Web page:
Almost half of homeless youth today are on the streets because their parents put them there, according to the National Coalition for the Homeless. Television programs like “Modern Family” show the world examples of what warm and supportive families of lesbian, gay, bisexual and transgender children look like, but, unfortunately, that type of family is mere fantasy for most LGBTQ teens today. Forty percent of homeless youth in America identify themselves as LGBTQ, the coalition found, meaning thousands of parents are choosing to inflict a life of homelessness upon their children. Research shows that kids today are coming out around 13, and the truth is that many parents react to their child’s sexual orientation in ways that prove the unconditional love of a parent is, in fact, a myth.
Homelessness is just one of the many possible adverse effects of parental rejection. Lack of love and support makes LGBTQ adolescents more likely to use drugs, smoke cigarettes, drink alcohol, harm themselves and commit suicide. These behaviors are often a substitute for love, or simply an escape from feeling hated by the ones they love most. Unlike an African-American child who has been discriminated against at school and comes home to a family who can relate to that child’s struggle, the bullied gay or lesbian child comes home to their family in isolation — mom and dad don’t know what it’s like to be gay, and they may even be bullies themselves.
LGBTQ teens are forced not only to deal with the fact that their lives are in danger for simply walking down the street, but may come home and experience that same hate from their very own families. During an already confusing time of hormonal changes, shaky self-esteem and self-discovery, many of these teens have no outlet, empathy, or understanding. It comes as no surprise that an LGBTQ adolescent may see suicide as the only option for escape.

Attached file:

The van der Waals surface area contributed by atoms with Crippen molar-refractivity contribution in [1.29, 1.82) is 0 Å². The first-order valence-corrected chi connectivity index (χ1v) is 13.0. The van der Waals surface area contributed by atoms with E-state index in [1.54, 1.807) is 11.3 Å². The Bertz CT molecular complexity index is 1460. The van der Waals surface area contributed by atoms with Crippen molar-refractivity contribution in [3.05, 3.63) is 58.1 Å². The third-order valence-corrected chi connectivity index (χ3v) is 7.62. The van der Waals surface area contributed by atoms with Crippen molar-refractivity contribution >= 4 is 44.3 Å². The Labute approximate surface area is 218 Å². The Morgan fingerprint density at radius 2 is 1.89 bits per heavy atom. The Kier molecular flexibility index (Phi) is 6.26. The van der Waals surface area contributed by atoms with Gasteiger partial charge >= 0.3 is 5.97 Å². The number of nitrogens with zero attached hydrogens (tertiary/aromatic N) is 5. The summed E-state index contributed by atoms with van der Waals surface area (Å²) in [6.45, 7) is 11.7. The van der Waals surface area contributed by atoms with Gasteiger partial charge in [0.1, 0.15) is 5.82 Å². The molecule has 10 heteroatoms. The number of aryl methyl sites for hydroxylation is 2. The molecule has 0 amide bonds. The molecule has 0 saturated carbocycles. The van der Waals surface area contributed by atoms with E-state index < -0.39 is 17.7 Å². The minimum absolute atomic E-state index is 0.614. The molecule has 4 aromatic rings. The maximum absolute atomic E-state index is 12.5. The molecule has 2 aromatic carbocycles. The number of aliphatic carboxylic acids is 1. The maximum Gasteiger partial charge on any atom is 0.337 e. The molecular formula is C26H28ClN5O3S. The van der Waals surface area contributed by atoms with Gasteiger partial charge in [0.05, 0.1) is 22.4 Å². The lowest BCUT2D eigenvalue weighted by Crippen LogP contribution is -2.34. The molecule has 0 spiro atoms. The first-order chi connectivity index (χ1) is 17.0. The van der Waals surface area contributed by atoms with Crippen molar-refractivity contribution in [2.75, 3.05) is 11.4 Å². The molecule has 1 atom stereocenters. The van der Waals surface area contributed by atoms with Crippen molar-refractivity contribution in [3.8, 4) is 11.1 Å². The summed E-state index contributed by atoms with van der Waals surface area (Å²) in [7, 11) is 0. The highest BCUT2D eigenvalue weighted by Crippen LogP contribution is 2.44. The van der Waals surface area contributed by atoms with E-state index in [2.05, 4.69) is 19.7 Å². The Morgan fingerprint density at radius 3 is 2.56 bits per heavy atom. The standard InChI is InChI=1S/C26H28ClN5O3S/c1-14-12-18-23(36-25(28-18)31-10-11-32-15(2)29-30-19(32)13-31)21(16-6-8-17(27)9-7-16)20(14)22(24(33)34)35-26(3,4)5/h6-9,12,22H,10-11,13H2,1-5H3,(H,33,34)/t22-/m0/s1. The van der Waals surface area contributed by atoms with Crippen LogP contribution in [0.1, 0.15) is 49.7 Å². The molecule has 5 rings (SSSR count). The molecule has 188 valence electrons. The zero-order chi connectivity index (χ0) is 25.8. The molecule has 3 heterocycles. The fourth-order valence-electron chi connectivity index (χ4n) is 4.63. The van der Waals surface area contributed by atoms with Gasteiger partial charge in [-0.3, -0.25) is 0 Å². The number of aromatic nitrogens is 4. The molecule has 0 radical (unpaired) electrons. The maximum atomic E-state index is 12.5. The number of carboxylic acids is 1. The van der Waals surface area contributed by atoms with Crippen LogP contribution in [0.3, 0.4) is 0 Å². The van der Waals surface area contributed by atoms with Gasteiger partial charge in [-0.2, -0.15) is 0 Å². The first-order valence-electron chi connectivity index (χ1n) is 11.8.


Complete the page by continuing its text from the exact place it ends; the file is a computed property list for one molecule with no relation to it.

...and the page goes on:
As a social work intern and high school therapist, I recently conducted a school-wide poll of a Los Angeles arts high school showing that out of the school’s 16 percent LGBTQ population, 40 percent of those teens do not even have one trusted adult in their life that they feel safe talking with. This means that even in a city deemed as one of the most “progressive,” almost half of the surveyed LGBTQ students still feel unable to come out to their families. What does this mean regarding the statistics in more conservative areas or small towns? How can families be encouraged to display tolerance toward their gay, lesbian or transgender children, let alone acceptance?
As soon as I came out, my parents were forced into a closet of their own. What would they tell their co-workers when someone asked if their daughter had a boyfriend? What would their church think? Would this news send grandma to an early grave? Were my parents trying to hurt me by saying I had ruined their hope of a “normal” child, or were they expressing their grief and sense of loss in the only way they knew how? A child coming out can throw a family into a tailspin — but they can recover. My high school and town had no support systems, no opportunities or outreach programs to support my parents with their struggle to accept me, something that would have changed my entire family for the better. With organizations such as PFLAG, the LA LGBT Center, and the Pasadena Pride Center, parents who are willing to open their hearts and minds just enough to consider meeting with other parents like themselves may create a ripple effect that results in that child feeling the unconditional love that they deserve. Parents may need just as much support as their LGBTQ children, whether it’s through school-based programs, community outreach, or online education.
Unfortunately, there is a lack of support systems out there for parents of gay or transgender adolescents. If LGBTQ organizations spent more time on parent outreach and education, especially through schools, we might be able to solve the problem of family rejection that leads to teen homelessness at its source rather than treating the child after the damage has been done.
For many teens living in small towns and big cities, life does not feel like it’s going to get better, and it is very hard to see beyond the moment. But if we start proactively educating families and dissolving ignorance, they just might see that sometimes life doesn’t turn out as we planned because it is meant to be better.
Jennifer Piponnian is a master of social work candidate at the USC School of Social Work.